You’re familiar with the famous double-helix structure of DNA (dsDNA) but that’s not the only structure there is. The molecule that contains the instructions an organism needs to develop, live and reproduce actually comes in multiple forms, including A-DNA, Z-DNA, triplex DNA and Cruciform DNA. These have only been seen in the lab so far, however. Now, in a breakthrough research, scientists report seeing for the first time so-called intercalated or i-motif DNA in human cells. Previously, this rare DNA structure was only witnessed in vitro, rather than in live cells.
Instead of a twisted track, i-motif DNA resembles a twisted knot. Australian researchers at Sydney’s Garvan Institute explored whether i-motif existed in living cells by developing an antibody fragment called iMab that would bind to it and no other form.
The antibody was visible thanks to its green fluorescent tag, showing how it came and went as the cells progressed through their cycles of division. Mahdi Zeraati, the first author of the new study, and colleagues could see green spots (i-motifs) appearing an disappearing over time, which suggested the novel DNA structure was forming, dissolving, and forming again. The findings generally indicate that transient i-motifs form late in the cell’s life cycle — more specifically, in the so-called G1 phase, when DNA is being actively interpreted.
“When most of us think of DNA, we think of the double helix,” said Daniel Christ, Associate Professor at Garvan, who co-led the research. “This new research reminds us that totally different DNA structures exist – and could well be important for our cells.”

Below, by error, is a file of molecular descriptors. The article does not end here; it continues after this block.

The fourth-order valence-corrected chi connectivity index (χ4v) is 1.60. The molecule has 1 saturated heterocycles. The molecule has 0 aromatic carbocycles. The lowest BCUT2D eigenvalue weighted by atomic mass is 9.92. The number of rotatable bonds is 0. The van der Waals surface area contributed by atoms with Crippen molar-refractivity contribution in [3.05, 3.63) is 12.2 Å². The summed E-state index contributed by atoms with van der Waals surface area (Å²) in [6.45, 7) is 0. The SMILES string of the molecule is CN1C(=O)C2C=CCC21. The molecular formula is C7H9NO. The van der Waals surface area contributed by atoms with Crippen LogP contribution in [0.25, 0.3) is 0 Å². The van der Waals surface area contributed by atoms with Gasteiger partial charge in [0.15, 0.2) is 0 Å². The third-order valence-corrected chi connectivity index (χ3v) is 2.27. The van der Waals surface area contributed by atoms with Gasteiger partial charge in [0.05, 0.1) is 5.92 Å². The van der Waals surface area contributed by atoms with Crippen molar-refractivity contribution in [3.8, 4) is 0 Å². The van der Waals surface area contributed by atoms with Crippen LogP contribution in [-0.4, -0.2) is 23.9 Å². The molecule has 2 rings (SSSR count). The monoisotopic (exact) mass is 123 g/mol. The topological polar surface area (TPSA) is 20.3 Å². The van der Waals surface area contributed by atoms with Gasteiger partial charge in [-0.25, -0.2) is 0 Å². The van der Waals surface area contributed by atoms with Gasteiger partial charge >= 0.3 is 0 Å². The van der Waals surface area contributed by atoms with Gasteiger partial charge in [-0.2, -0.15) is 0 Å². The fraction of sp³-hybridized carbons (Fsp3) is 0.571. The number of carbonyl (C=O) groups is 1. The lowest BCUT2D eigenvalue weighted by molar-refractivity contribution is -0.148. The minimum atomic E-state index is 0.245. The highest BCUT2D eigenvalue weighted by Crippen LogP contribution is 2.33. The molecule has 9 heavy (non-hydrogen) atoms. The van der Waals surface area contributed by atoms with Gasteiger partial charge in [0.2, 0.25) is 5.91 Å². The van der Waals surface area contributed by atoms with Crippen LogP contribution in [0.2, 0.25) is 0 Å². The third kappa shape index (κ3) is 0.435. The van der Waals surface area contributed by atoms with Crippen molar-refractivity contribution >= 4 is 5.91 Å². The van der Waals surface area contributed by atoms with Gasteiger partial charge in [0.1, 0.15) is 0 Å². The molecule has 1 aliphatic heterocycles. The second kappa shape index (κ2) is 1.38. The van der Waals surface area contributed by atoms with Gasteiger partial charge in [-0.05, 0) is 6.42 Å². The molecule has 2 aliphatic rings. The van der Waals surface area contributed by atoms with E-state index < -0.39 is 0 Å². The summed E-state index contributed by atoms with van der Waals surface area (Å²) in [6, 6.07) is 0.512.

Zeraati’s team injected the antibody into a variety of cells and found that it appeared in several targets across the cells. It mostly stayed away from the parts that code for proteins, and instead was involved in regulatory regions that switch genes on and off (promoters) and telomeres (chromosome tips).
Previously, in 2013, scientists had identified another kind of DNA structured called G-quadrupled (G4) DNA in human cells. Scientists had also used an engineered antibody to reveal the G4 DNA structure within live cells.
“We think the coming and going of the i-motifs is a clue to what they do. It seems likely that they are there to help switch genes on or off, and to affect whether a gene is actively read or not,” Zeraati said.
What’s perhaps the most shocking part about i-motif is its structural rules or, rather, blatant disregard for them. Genetics 101 says that DNA follows some strict base-pairing rules where adenine (A) always binds to thymine (T), and cytosine (C) always hooks up with guanine (G). However, in the knot structure, C letters on the same strand of DNA bind to each other.
In the future, Zeraati and colleagues will attempt to learn what exact functions these DNA structures serve inside our bodies. Also, perhaps other alternative DNA conformations exist in human live cells, as well, such as A-DNA, Z-DNA, triplex DNA, and cruciform DNA. Such discoveries might open the gates for a new age of genetic research.